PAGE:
In the absence of more concrete guidelines from our ANPD, we can make use of Directive No. 3/2019 of the EDPB (European Data Protection Board) on the processing of personal data through video devices, from which it is possible to extract the following relevant guidelines:

1- The purposes of the cameras must be documented and informed to the holders of personal data and there can be no deviation from the purpose;

2- Before installing a video surveillance system, the controller must always critically examine whether this measure is the most adequate to achieve the desired objective and necessary for its purposes. The surveillance camera should only be chosen if the purpose of the processing cannot reasonably be fulfilled by other means less intrusive to the fundamental rights and freedoms of the data subject;

3 – The position of the camera, storage mode and accesses must be categorically studied so that the purpose is fulfilled in such a way as to affect the privacy and other rights of the holders as little as possible;

4 – In the case of relationships where there is subordination, as in the case of employment relationships, the legal basis of consent should not be used, since it will not be freely granted. Thus, in your adaptation program, the insertion of the consent form in the employment contract will not be legitimate;

5- Any dissemination of images, by any means whatsoever (eg websites, email, chat applications, social networks, to third parties) is only possible provided that it is supported by a legal basis and provided that it fulfills the original purpose. Thus, if an employee publishes images of the company’s internal monitoring circuit on a social network with the exposure of an employee, there is a violation of privacy and data protection, a situation that may lead to the company’s liability;

6- The data subject has the right to obtain confirmation from the controller of the processing of his/her personal data through video surveillance. If no data is stored or transferred in any way (eg there is only real-time monitoring, no storage), the controller can only provide the information that no personal data is being handled. If, however, the data is still being processed (ie when there is data storage or any other form of treatment), the data subject must receive information about the treatment carried out with his data.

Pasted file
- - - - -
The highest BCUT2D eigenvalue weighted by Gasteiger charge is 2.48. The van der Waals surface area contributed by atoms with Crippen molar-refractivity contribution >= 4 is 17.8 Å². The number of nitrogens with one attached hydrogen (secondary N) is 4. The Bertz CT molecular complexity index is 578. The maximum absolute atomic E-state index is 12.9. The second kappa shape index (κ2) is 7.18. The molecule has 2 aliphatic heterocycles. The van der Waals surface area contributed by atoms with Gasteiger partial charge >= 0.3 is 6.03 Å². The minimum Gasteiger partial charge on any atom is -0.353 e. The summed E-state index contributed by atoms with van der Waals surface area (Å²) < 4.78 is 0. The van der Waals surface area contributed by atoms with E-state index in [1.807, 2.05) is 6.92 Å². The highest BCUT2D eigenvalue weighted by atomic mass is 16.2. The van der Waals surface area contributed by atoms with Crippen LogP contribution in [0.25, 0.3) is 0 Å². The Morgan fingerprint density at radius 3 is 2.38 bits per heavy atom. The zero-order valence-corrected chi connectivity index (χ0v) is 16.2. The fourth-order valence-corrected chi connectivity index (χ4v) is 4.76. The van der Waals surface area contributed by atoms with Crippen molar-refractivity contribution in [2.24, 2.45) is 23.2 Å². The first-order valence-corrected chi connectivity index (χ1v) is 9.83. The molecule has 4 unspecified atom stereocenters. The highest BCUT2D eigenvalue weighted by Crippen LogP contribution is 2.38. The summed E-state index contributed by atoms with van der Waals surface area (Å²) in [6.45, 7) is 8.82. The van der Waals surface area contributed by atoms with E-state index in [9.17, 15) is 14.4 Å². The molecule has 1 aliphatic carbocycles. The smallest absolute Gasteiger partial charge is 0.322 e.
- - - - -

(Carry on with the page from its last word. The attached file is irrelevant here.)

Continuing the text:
7 – The construction of a surveillance system warning must, at least, observe the following guidelines: (i) be positioned in an easily accessible location; (ii) it is not necessary to reveal the position of the camera, as long as there is no doubt about which areas are subject to monitoring and the context of surveillance; (iii) mention the purpose of the treatment; (iv) indicate how the holder can exercise his rights; and (v) identification of the controller.

Case analysis is of paramount importance for a more accurate diagnosis. From now on, it is essential that companies pay special attention to data processing through their internal monitoring circuit, documenting all points in their compliance project, eliminating all treatments without a legal basis, adjusting the positions of their cameras, etc. .

Proof of this is the condemnation of Hering by Senacon (National Consumer Department) for the use of facial recognition technology in its store at Shopping Morumbi, in São Paulo, to trace the profile of its consumers, without the owners’ consent. The conviction was made based on the Consumer Defense Code and with the validity of the LGPD, this matter assumes even greater criticality.

*Juliana Callado Gonçales is a partner at Silveira Advogados and a specialist in Data Protection (